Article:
[Foundation-l] bylaws (second call)

Tom Holden thomas.holden at gmail.com
Tue Aug 15 16:29:59 UTC 2006

I would like to tentatively suggest that a link between paying money and
membership need not be a bad thing, before this idea is permanently dropped.
I apologize in advance if I'm saying things that have already been

For me personally membership is about one thing and one thing only: giving
donators something for their money. As it currently stands people are
expected to cough up money with no guarantee as to what purpose their money
will be put, and no guarantee of any future input to the project. Yes there
are currently mechanisms by which any WP/WB/WC etc user has some input
(board elections), but short of a legal guarantee that the bylaws will not
be changed without a community referendum, this does not count for much.
Certainly instituting such a guarantee is one option, but my hunch is that
legally the "community" is on pretty shaky ground.

I know my contributions to Wikimedia projects are safe because of the
license. If the board did suddenly turn evil my contributions would not have
been wasted, as there's a high chance WP/WB/WC etc. would all fork into a
Wikimedia (now evil) branch and Newikimedia (good) branch.
At present though, as far as I can see there is no similar guarantee that my
money will be put to good use. I am sure I am not the only person this has
dissuaded from donating.

Wikimedia can currently be thought of as akin to a corporation in which
shareholders have no right to vote in AGMs, but the board members do conduct
opinion polls of their customers, some of which will no doubt also be
shareholders. Not a particularly good way to run a company, I'd suggest.

Some of the arguments why editing should not automatically result in
membership have already been made. Firstly the user base would be gigantic,
which dilutes the utility of the legal fall back provided by Florida law.
Secondly being an editor, even a competent one, does not go hand in hand
with understanding Wikimedia and what is necessary for its continued
existence and success. Thirdly, setting any kind of equivalence between
edits and paid membership is economically equivalent to paying people to
edit. (Say I have an account with an enough edits to be eligible for
membership. I can sell my membership (or my votes, same thing), for 1c less
than the going rate and be fairly sure of a buyer if there are any
unscrupulous forces trying to buy votes.) As I'm sure you can imagine this
is a bad idea in many ways, not least that it actually provides an economic
incentive for useless edits in the far from impossible situation of
individuals being prepared to pay for votes. (An intermediary stage of
userdom between joining and being an admin has been proposed, which relied
on community support for your edits, and yes if membership was linked to
this stage this problem would be ameliorated. However the concept of having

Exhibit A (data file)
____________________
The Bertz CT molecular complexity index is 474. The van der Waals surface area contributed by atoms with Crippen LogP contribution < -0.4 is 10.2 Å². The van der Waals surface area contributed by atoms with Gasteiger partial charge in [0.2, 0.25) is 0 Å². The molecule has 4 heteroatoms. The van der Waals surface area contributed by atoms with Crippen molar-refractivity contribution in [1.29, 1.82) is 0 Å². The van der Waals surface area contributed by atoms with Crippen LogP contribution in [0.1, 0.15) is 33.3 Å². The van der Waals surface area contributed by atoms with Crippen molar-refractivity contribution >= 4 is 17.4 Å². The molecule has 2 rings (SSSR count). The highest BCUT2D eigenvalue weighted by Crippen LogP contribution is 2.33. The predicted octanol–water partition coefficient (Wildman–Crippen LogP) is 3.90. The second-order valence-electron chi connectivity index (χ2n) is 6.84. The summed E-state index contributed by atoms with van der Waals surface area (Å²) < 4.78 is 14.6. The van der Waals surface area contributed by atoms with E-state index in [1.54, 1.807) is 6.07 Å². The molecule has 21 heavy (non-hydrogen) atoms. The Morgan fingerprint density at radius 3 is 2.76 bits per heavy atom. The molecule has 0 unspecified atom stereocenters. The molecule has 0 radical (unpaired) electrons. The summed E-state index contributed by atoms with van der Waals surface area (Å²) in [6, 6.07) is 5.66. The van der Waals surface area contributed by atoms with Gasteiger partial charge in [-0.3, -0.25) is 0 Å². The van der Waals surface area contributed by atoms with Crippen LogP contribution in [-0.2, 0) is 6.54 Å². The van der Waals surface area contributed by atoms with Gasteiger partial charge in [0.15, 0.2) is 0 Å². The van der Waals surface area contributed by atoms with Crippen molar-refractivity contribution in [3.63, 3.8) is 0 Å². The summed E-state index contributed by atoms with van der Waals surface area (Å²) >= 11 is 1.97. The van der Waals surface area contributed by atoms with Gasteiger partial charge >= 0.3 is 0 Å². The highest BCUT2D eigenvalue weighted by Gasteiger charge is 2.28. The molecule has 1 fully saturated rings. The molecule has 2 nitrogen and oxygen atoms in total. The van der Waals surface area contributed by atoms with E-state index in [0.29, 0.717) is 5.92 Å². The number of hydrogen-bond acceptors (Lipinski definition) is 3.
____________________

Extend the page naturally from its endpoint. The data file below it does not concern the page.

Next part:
"community support for your edits" is surely on even shakier legal ground
than the community. The potentials for abuse of such a guideline and
resulting big law suits are not really sound legal grounds for an

OK so you are now thinking, but what about the community? We surely do not
want Wikimedia to be controlled by those with money rather than those who
work on it. But this need not be the case even with a paying membership.

There are several ways of giving both the community and the membership
power. For example a community election of the current form could first be
held, with the total number of votes for each candidate being recorded. Each
member would then be asked to veto as many candidates as they deemed
inappropriate. Any candidate having received veto votes from over 50% of the
members who voted would be removed from the running. Of the remaining
candidates, the one(s) with the highest number of community votes would be
deemed to have been elected.

The community gets the principal say; the members get to remove
inappropriate candidates. Based on the discussions in this thread I think I
am not the only one who would view this as the "best of both worlds".

What is more, because of the membership the community have a guarantee that
their right to vote etc. will be protected by the board, as the membership
will largely be from the community (though I do not pretend it will be a
statistically random sample necessarily), and as members of the community
always have the option of becoming members if their rights are in danger.

As a final note many of mentioned the unfairness of membership dues on the
unemployed/those in third world countries etc. This is certainly a solvable
problem. (Indeed it is one that almost every multinational charity has
solved.) It is common practice to have an "unwaged" rate, and to adjust
membership fees in line with PPP adjusted GDP per head. The data's ready and
waiting on en.wikipedia...

Anyway just my two cents, sorry for contributing to what is already an
overcrowded discussion.

Tom (User:Cfp everywhere)

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